Acid House Kings Release First Indie-Pop iPad App

The Acid House Kings – Music Sounds Better With You Enhanced iPad Edition offers fans the most integrative listening experience since the invention of the double gatefold LP. The app serves as a  happy reminder that artists still record albums, not just individual MP3. It thoroughly immerses listeners in multiple facets of the album’s music, images, and lyrics.

Swedish indie popsters Acid House Kings kept a low profile of during the latter half of the ’00s. They hadn’t released a full-length since 2005’s Sing Along With the Acid House Kings, but their choice to augment the physical CD and digital release of Music Sounds Better With You (Labrador Records, March 2011) was prescient.

The Acid House Kings’ app offers an extensive menu that includes a band bio, a news feed comprising the band’s Twitter feed and Facebook pages, videos, karaoke, and an interactive image gallery.

Playing the record is, however, the app’s raison d’etre. As each song plays, an image from a band member fills the screen, along with the song’s lyrics. The song can be skipped with a swipe gesture or otherwise adjusted using the integrated control panel. Simply prop up the iPad and let Music Sounds Better With You charm and entertain.

In addition to the ten original album tracks the app also includes six bonus remixes of “Would You Say Stop” as well as a Labrador Records sampler. The sampler offers listeners who are new to the Labrador sound a chance to sample work by the Radio Dept., and the Mary Onettes.

The Acid House Kings aren’t shy about their allegiance to the Smiths. Listening to Music Sounds Better With You brought me back to my teen years, listening to the Smiths’ Louder Than Bombs. I “lay in awe on the bedroom floor” just as Morrissey sings on “Rubber Ring,” completely absorbed in what the band had created.

This app is the first I have seen that promises to offer fans a window into the band when it reaches the listener. The all but extinct art of creating liner notes could even return if more artists choose to adopt the app as a mode of album distribution.

The app’s only flaw is that it did not clearly state that purchasing the app also includes one also includes a copy the album which can be accessed through the user’s iTunes library. Given the tenuous state of the music industry, even the most devote fans are unlikely to buy a record twice, and some may eschew this app because they believe the music can’t be loaded on to another device.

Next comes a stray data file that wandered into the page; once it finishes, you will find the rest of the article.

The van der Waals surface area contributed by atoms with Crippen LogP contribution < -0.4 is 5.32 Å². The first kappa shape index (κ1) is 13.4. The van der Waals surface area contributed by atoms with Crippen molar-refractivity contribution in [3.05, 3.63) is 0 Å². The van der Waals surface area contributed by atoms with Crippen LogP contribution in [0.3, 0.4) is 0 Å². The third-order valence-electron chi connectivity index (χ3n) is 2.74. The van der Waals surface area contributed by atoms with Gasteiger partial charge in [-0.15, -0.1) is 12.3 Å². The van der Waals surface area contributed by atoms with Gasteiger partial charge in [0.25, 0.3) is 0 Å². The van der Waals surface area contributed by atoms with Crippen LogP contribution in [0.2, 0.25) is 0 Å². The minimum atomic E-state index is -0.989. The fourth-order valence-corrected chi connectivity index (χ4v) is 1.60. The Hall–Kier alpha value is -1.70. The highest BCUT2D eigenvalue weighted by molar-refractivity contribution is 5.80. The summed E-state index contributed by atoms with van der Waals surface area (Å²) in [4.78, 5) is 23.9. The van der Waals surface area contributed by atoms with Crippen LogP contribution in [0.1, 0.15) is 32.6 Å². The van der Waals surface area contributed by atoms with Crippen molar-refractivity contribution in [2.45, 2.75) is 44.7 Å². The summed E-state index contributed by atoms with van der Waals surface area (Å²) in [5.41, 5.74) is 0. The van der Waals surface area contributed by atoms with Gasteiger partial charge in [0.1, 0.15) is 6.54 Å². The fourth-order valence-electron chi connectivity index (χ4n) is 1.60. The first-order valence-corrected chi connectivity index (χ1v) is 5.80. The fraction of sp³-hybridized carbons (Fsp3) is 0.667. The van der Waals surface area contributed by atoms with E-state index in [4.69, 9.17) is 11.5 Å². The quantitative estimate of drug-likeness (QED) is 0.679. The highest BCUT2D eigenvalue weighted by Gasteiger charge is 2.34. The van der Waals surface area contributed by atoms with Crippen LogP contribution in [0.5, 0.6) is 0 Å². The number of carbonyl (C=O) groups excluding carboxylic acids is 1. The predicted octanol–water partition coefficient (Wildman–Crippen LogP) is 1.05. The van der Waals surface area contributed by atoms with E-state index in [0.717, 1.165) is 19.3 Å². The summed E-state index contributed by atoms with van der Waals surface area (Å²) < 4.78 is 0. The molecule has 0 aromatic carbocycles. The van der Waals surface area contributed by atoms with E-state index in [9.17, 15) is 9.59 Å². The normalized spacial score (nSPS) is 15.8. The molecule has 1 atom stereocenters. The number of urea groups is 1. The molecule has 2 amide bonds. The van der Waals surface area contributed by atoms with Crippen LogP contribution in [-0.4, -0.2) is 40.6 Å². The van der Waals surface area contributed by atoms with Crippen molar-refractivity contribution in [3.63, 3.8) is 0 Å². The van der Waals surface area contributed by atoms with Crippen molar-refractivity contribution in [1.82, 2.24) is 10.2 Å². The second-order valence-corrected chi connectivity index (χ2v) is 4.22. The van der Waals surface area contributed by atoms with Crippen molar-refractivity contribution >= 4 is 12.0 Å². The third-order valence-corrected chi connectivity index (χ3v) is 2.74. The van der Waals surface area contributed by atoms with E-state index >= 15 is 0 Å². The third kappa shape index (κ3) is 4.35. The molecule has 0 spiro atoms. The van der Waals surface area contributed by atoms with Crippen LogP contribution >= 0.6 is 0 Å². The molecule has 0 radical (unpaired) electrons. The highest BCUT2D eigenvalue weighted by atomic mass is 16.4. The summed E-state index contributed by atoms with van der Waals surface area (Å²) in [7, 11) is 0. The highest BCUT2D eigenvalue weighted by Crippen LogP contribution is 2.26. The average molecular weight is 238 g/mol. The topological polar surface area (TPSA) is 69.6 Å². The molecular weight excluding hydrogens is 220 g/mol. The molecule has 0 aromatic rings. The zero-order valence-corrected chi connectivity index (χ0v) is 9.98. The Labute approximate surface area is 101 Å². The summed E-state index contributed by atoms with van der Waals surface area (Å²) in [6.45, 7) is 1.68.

Unlike other recent additions to the App store such as Bjork’s Biophilia, where songs packaged as individual apps within a larger “mother” app, or the The Polyphonic Spree’s recent release of a single as app that included a game, the Acid House King’s sole focus is connecting fans to their music. There are additional bells and whistles such as karaoke and a video, but they serve only to extend the listener’s experience with the record and the band.

This app is exciting not only because of the quality of its design and included music, but because albums as apps promise to give fans back the additional heft that the listening to music lots as vinyl ceded to cassettes and CDs, and ultimately to digital files. While digital music files offer tremendous convenience for the listener, they rob fans of easy access to lyrics, large scale artwork, and the sense that the band has created a tangible work.

Album apps also have potential to reinvigorate the music business, as another method for bands to reach fans. Rarities or live concert clips could be added to entice buyers, much in the way limited release 7″s are used to encourage fans to purchase a record in advance from an independent label rather than downloading it illegally.

The Acid House Kings’ app is available to download in the App store for the introductory price of $5.99.

What I liked:  Cheers to developer Lackner//Buckingham for bringing back the album as a discrete listening experience. The app takes a wonderful idea and executes it seamlessly.

What I didn’t like: It should have been clearer that the digital version of the record was included with the app.

To buy or not to buy: Music Sounds Better With You is a must own for fans of indie-pop.

About Emily: Emily is a freelance writer who loves discovering new apps whenever she can pry the iPad away from her children or husband. You can contact her via Twitter: @whatwentwrite